This is a thrilling conclusion to a great fantasy trilogy, centered around a headstrong, flawed but fascinating character. I admit that I cried at the end the first time I read it — that’s how invested I was in the characters. Magic, romance, tragedy, fantasy, period detail — all the things I’ve come to love about these books. I did find the conclusions satisfying for the main characters — I had that feeling of being eager to read about them again about ten years later, like revisiting old friends.

However, I have to say that this is not my favorite book in the trilogy, which is weird, because I usually love conclusions (Return of the Jedi, Return of the King, The Amber Spyglass.) I get the feeling that the author must have just CRANKED this baby out and the publisher rushed to get it to market — it could use some editing and is a bit long. While I found the story pacing taut in the earlier books, here I felt in some parts like there was a lot happening again and again and again, but I wasn’t clear on what the stakes were, what was being added to the story with each incident, or how the story advanced. For the first time, I wasn’t as compelled to simply “turn the page.” Most of the time I wanted to stop and catch my breath!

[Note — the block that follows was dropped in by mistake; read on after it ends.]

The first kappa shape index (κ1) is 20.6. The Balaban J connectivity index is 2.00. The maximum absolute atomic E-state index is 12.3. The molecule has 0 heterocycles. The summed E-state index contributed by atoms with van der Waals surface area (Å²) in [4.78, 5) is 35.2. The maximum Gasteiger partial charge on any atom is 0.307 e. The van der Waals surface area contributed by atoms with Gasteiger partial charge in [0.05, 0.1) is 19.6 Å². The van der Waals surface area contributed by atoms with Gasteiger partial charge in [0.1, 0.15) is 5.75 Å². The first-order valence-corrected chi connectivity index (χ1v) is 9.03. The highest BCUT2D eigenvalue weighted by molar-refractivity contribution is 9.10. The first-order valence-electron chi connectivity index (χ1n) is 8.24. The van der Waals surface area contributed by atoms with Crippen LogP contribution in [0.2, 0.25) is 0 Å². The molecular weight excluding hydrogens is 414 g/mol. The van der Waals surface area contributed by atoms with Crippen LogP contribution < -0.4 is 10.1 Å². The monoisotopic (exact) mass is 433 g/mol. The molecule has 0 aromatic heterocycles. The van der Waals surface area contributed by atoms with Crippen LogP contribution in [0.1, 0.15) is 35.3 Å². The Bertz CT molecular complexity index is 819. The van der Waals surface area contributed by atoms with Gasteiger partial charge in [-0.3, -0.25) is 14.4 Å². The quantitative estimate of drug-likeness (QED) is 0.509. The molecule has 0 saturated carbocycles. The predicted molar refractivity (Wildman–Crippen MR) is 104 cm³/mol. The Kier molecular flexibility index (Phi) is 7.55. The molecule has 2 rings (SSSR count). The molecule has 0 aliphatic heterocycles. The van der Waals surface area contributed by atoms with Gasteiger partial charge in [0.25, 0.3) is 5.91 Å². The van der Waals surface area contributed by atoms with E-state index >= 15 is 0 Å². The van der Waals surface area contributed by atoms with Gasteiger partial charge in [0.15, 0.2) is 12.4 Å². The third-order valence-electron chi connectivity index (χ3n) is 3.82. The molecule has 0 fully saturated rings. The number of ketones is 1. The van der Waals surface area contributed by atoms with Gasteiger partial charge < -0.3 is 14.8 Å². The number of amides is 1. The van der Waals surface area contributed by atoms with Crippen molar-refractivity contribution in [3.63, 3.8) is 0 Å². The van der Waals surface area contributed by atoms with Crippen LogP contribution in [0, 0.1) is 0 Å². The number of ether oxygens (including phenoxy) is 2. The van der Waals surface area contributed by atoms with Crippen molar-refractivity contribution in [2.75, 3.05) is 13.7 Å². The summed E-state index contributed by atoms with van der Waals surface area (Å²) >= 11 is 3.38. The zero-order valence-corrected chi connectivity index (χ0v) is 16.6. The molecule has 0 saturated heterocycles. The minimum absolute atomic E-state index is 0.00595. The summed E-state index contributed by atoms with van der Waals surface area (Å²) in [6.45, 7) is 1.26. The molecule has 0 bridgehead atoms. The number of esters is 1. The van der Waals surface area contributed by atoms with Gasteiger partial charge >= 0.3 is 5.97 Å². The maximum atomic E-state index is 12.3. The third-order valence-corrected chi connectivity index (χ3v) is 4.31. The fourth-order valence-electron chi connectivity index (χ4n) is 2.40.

Still, it doesn’t matter if a book has flaws to me — if I come to love the characters and world, I’d gladly wade through it. All three novels captured my imagination enough to completely supersede my Inner Critic and evoked what I love about the rush of storytelling in general — the sheer need to know what happens next, and to get to know interesting, rich, compelling characters.

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Welcome to the Thunderdome, i.e. Revision is Hell

I finished the first pass of revising my novel! Because I miss being in artsy-fartsy school and don’t have class assignments, community and a teacher/mentor to bounce ideas/share the pain with, all my ruminations and observations on “process” are going to go here. Stats, pictures, notes, remembering what I did so I can not repeat mistakes, and keep doing the good of the good.